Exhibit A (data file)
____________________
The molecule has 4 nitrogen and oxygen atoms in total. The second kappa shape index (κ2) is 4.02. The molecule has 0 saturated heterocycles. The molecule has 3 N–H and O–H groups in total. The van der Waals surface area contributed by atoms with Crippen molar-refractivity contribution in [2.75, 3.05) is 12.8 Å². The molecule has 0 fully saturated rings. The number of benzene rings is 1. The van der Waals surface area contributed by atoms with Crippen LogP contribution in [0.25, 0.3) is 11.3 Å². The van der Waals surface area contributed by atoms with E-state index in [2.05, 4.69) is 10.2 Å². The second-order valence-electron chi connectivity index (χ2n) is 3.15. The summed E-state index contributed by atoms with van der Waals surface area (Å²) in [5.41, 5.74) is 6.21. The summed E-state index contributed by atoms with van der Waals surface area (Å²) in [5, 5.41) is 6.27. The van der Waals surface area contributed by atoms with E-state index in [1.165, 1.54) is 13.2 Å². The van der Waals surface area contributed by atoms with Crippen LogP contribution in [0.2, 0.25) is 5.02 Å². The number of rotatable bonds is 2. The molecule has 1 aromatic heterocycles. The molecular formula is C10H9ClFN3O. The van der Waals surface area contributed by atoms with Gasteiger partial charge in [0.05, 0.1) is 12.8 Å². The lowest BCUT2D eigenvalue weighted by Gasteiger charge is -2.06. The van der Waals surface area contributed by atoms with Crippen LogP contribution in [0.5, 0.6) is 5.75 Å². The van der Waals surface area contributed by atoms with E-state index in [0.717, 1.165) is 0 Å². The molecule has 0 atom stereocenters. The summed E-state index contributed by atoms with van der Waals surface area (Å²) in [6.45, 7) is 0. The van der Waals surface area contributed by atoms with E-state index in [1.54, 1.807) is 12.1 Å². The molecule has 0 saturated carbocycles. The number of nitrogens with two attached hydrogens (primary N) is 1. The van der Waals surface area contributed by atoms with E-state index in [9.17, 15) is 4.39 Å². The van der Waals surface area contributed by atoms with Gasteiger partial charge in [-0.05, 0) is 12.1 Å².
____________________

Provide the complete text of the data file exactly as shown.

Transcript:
The molecule has 4 nitrogen and oxygen atoms in total. The second kappa shape index (κ2) is 4.02. The molecule has 0 saturated heterocycles. The molecule has 3 N–H and O–H groups in total. The van der Waals surface area contributed by atoms with Crippen molar-refractivity contribution in [2.75, 3.05) is 12.8 Å². The molecule has 0 fully saturated rings. The number of benzene rings is 1. The van der Waals surface area contributed by atoms with Crippen LogP contribution in [0.25, 0.3) is 11.3 Å². The van der Waals surface area contributed by atoms with E-state index in [2.05, 4.69) is 10.2 Å². The second-order valence-electron chi connectivity index (χ2n) is 3.15. The summed E-state index contributed by atoms with van der Waals surface area (Å²) in [5.41, 5.74) is 6.21. The summed E-state index contributed by atoms with van der Waals surface area (Å²) in [5, 5.41) is 6.27. The van der Waals surface area contributed by atoms with E-state index in [1.165, 1.54) is 13.2 Å². The van der Waals surface area contributed by atoms with Crippen LogP contribution in [0.2, 0.25) is 5.02 Å². The number of rotatable bonds is 2. The molecule has 1 aromatic heterocycles. The molecular formula is C10H9ClFN3O. The van der Waals surface area contributed by atoms with Gasteiger partial charge in [0.05, 0.1) is 12.8 Å². The lowest BCUT2D eigenvalue weighted by Gasteiger charge is -2.06. The van der Waals surface area contributed by atoms with Crippen LogP contribution in [0.5, 0.6) is 5.75 Å². The van der Waals surface area contributed by atoms with E-state index in [0.717, 1.165) is 0 Å². The molecule has 0 atom stereocenters. The summed E-state index contributed by atoms with van der Waals surface area (Å²) in [6.45, 7) is 0. The van der Waals surface area contributed by atoms with E-state index in [1.54, 1.807) is 12.1 Å². The molecule has 0 saturated carbocycles. The number of nitrogens with two attached hydrogens (primary N) is 1. The van der Waals surface area contributed by atoms with E-state index in [9.17, 15) is 4.39 Å². The van der Waals surface area contributed by atoms with Gasteiger partial charge in [-0.05, 0) is 12.1 Å².